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US-China trade deal optimism lifts global market


Devdiscourse news desk
Updated: 14-02-2019 00:29 IST
US-China trade deal optimism lifts global market

President Donald Trump said on Tuesday he could let a March 1 deadline for a trade deal with China "slide" if the two sides were not close on an agreement.

Hopes for a resolution in a prolonged trade spat between the United States and China helped extend a week-long rally in world stock markets on Wednesday, while bond yields also climbed.

European shares rose 0.8 per cent, following broad gains in Asia. MSCI's gauge of stocks across the globe gained 0.44 per cent. Bond yields climbed as investors sold safe-haven government bonds in favour of riskier assets like equities. Benchmark 10-year U.S. notes last fell 7/32 in price to yield 2.7075 per cent, from 2.684 per cent late on Tuesday.

President Donald Trump said on Tuesday he could let a March 1 deadline for a trade deal with China "slide" if the two sides were not close on an agreement. But he added he was "not inclined" to delay raising tariffs. "There's still a level of uncertainty there but at least the rhetoric does not show he is digging his heels in, so the market has quite rightly taken it as a positive," said Justin Onuekwusi, a fund manager at Legal & General Investment Management.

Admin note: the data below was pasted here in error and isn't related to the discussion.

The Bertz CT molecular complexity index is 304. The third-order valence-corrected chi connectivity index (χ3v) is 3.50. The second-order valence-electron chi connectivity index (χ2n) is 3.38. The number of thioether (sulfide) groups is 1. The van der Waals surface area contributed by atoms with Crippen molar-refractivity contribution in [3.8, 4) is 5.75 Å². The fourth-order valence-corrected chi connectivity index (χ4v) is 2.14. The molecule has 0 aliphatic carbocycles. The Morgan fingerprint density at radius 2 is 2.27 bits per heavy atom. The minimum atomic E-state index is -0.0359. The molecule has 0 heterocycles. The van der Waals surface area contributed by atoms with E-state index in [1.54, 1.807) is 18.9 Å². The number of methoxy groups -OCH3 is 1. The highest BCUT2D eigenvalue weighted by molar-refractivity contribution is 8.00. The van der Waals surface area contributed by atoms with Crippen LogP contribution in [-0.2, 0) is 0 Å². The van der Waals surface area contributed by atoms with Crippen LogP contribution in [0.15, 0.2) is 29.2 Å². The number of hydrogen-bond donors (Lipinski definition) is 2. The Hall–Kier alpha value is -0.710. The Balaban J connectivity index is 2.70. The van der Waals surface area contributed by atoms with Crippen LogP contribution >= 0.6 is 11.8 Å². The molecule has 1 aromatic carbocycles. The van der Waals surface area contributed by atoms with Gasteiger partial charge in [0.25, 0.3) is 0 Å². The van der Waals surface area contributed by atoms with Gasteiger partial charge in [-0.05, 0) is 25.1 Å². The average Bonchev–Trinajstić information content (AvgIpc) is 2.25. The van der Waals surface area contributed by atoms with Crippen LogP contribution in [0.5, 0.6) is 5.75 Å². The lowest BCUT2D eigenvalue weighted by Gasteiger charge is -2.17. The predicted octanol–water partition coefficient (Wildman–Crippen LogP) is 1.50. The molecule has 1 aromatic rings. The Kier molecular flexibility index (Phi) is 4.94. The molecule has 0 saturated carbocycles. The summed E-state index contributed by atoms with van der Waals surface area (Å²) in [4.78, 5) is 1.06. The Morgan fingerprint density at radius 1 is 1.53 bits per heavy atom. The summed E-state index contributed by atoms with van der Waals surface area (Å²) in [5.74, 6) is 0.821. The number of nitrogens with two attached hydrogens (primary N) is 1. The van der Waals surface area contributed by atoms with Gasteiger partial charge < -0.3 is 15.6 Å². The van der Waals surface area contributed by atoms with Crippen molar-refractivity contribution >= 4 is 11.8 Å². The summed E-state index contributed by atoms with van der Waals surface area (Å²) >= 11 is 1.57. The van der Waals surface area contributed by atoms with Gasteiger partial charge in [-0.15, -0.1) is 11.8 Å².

The rise in U.S. benchmark Treasury yields came after data showed core consumer prices rose in January, easing concerns about a drop in inflation. The core Consumer Price Index, excluding food and energy components, gained 0.2 per cent, rising by the same margin for the fifth month. On Wall Street, the Dow Jones Industrial Average rose 133.4 points, or 0.52 per cent, to 25,559.16, the S&P 500 gained 10.98 points, or 0.40 per cent, to 2,755.71 and the Nasdaq Composite added 17.21 points, or 0.23 per cent, to 7,431.83.

U.S. inflation figures, which confirmed consumer prices were unchanged for a third straight month in January, also helped boost equity prices. "The Fed's new reaction function is they need to see inflationary pressures before they hike again, and clearly we've seen those inflationary pressures aren't there," said Mohammed Kazmi, portfolio manager at UBP in Geneva.

China's blue-chip CSI 300 rose around 2 per cent to a four-month high, with tech shares leading gains. Progress on another issue unnerving markets - a deal to fund the U.S. government and avoid another possible government shutdown - also provided a boost to risk appetite.

The Cboe Volatility Index, Wall Street's so-called "fear gauge," dropped overnight to 14.95, its lowest since October. Emerging market stocks faltered trading flat on the day. Bank of America Merrill Lynch on Tuesday said investors saw emerging markets as the "most crowded" trade for the first time ever. In commodities, oil prices surged nearly 2 per cent after OPEC said it slashed production in January and as U.S. sanctions hit Venezuela's oil exports.


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